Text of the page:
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14. XIV. THE GARDEN OF EDEN (continued)
The first time we started for Sari I stepped into a nest of poisonous vipers before we reached the valley. A little fellow stung me on the ankle, and Dian made me come back to the cave. She said that I mustn't exercise, or it might prove fatal--if it had been a full-grown snake that struck me she said, I wouldn't have moved a single pace from the nest--I'd have died in my tracks, so virulent is the poison. As it was I must have been laid up for quite a while, though Dian's poultices of herbs and leaves finally reduced the swelling and drew out the poison.
The episode proved most fortunate, however, as it gave me an idea which added a thousand-fold to the value of my arrows as missiles of offense and defense. As soon as I was able to be about again, I sought out some adult vipers of the species which had stung me, and having killed them, I extracted their virus, smearing it upon the tips of several arrows. Later I shot a hyaenodon with one of these, and though my arrow inflicted but a superficial flesh wound the beast crumpled in death almost immediately after he was hit.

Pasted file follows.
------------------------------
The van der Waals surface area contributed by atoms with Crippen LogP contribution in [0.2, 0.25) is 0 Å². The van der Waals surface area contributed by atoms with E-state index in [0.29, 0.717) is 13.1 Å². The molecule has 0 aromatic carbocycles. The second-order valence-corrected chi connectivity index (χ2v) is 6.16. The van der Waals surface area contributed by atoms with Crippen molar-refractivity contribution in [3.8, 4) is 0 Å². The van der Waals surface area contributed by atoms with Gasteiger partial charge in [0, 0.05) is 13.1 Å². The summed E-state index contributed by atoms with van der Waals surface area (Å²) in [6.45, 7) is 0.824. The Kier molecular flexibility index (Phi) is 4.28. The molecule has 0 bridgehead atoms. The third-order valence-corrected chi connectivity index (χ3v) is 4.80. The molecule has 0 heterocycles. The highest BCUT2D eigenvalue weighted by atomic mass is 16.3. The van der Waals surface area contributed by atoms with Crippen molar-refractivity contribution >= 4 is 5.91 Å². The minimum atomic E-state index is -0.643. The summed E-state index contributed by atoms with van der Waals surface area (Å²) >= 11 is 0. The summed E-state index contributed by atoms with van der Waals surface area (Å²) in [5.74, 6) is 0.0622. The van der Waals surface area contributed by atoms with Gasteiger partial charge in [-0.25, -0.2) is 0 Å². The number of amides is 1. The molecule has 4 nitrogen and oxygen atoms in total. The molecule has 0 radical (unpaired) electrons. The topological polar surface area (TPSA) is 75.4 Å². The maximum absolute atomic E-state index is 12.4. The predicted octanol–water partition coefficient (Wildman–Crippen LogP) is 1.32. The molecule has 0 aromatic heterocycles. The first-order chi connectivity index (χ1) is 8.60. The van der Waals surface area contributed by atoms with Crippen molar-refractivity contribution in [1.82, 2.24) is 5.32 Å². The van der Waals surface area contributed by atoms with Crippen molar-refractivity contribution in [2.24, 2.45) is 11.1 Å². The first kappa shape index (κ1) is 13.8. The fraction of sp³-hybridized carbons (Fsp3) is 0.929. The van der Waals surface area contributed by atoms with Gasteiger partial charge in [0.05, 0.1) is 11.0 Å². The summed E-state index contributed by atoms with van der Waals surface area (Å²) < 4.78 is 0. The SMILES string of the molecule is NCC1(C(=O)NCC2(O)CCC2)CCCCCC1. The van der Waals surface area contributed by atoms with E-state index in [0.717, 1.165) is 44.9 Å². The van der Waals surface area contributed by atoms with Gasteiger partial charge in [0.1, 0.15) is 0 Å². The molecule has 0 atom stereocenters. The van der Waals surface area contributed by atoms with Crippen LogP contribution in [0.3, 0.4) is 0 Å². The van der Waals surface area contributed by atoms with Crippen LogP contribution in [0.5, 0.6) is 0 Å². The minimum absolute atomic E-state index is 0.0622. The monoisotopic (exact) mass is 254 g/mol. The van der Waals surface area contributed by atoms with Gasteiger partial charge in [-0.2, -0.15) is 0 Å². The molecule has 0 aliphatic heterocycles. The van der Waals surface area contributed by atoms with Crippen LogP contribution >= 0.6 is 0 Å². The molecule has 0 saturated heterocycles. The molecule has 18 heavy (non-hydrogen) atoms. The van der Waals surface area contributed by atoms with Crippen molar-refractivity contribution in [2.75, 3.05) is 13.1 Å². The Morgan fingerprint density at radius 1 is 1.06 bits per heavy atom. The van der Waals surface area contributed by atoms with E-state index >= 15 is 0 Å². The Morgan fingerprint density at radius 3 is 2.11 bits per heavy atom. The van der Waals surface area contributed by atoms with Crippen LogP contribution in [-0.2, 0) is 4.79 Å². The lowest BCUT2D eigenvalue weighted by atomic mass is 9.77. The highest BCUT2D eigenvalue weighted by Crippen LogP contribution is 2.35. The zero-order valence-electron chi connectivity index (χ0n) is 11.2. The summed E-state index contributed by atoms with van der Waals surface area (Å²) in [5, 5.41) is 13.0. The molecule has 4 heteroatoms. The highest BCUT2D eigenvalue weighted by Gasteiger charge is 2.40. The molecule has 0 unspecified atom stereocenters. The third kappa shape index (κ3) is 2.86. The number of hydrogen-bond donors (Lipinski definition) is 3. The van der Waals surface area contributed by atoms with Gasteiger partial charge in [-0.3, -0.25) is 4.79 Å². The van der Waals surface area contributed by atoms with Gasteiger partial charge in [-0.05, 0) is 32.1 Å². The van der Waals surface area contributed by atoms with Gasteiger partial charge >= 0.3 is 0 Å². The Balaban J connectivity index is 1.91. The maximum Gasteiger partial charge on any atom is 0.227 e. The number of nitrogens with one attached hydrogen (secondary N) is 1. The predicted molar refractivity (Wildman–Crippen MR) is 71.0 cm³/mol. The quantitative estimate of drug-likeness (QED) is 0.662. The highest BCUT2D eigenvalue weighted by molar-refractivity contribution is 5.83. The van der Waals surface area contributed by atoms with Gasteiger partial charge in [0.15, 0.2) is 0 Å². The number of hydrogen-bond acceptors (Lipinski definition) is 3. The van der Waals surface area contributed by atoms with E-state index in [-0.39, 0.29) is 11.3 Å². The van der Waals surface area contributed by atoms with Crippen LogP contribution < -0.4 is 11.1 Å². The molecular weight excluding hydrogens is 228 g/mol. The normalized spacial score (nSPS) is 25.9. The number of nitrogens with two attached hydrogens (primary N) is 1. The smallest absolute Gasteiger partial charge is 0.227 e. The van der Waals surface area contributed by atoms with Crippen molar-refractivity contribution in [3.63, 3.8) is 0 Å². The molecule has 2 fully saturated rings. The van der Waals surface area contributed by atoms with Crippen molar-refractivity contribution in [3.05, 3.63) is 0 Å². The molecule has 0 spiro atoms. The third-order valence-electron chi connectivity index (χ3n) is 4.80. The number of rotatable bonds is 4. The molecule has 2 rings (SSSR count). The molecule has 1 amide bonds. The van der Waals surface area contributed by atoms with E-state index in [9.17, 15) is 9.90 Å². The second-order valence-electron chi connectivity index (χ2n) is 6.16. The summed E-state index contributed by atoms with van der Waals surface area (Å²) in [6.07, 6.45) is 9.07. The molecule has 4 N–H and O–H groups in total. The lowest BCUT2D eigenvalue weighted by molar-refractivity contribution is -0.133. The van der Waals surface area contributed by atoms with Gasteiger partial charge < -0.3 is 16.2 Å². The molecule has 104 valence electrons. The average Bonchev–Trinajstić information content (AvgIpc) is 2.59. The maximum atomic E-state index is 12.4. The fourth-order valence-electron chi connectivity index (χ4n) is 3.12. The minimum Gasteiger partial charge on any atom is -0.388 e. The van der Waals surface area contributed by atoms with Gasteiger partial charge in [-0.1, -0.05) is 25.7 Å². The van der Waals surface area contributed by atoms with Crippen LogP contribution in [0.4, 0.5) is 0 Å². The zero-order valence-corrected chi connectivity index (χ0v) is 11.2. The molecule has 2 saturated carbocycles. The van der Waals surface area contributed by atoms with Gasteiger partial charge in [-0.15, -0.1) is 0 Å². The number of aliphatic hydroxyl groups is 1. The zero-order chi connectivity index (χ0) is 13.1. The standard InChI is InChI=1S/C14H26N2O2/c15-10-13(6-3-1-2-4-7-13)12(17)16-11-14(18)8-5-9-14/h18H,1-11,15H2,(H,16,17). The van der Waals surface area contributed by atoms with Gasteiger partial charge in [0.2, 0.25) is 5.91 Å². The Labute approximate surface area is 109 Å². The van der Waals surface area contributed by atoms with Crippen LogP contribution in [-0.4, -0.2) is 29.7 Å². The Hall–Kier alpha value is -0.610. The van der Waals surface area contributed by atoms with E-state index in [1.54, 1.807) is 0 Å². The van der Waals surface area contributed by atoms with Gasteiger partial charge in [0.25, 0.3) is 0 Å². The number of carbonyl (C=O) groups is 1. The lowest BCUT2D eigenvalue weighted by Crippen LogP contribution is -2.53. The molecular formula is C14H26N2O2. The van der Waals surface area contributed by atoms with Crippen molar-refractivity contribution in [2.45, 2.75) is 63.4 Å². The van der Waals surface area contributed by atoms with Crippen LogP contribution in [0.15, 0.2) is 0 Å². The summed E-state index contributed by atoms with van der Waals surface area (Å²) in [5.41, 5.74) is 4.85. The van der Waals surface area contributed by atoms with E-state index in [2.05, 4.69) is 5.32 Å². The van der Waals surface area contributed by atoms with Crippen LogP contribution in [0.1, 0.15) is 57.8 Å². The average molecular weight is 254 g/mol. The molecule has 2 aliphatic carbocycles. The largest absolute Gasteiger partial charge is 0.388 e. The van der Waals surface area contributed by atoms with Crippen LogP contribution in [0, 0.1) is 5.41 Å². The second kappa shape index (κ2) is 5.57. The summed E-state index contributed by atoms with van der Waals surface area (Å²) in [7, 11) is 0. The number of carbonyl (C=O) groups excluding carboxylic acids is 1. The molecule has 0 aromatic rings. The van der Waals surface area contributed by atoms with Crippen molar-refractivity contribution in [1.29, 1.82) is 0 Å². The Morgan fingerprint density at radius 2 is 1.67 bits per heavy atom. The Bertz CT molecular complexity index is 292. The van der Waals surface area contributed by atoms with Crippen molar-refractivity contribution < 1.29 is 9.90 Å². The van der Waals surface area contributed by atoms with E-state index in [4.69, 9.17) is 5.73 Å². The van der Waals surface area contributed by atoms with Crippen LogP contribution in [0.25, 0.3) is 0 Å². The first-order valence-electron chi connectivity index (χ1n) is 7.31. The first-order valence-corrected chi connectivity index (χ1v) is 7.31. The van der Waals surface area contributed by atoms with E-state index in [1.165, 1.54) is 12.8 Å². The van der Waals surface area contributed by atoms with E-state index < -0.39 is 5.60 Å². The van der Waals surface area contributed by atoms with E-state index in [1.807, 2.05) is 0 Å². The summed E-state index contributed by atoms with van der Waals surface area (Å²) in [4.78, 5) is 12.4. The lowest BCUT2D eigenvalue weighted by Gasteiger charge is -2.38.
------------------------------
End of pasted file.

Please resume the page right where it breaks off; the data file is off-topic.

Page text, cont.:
We now set out once more for the land of the Sarians, and it was with feelings of sincere regret that we bade good-bye to our beautiful Garden of Eden, in the comparative peace and harmony of which we had lived the happiest moments of our lives. How long we had been there I did not know, for as I have told you, time had ceased to exist for me beneath that eternal noonday sun--it may have been an hour, or a month of earthly time; I do not know.
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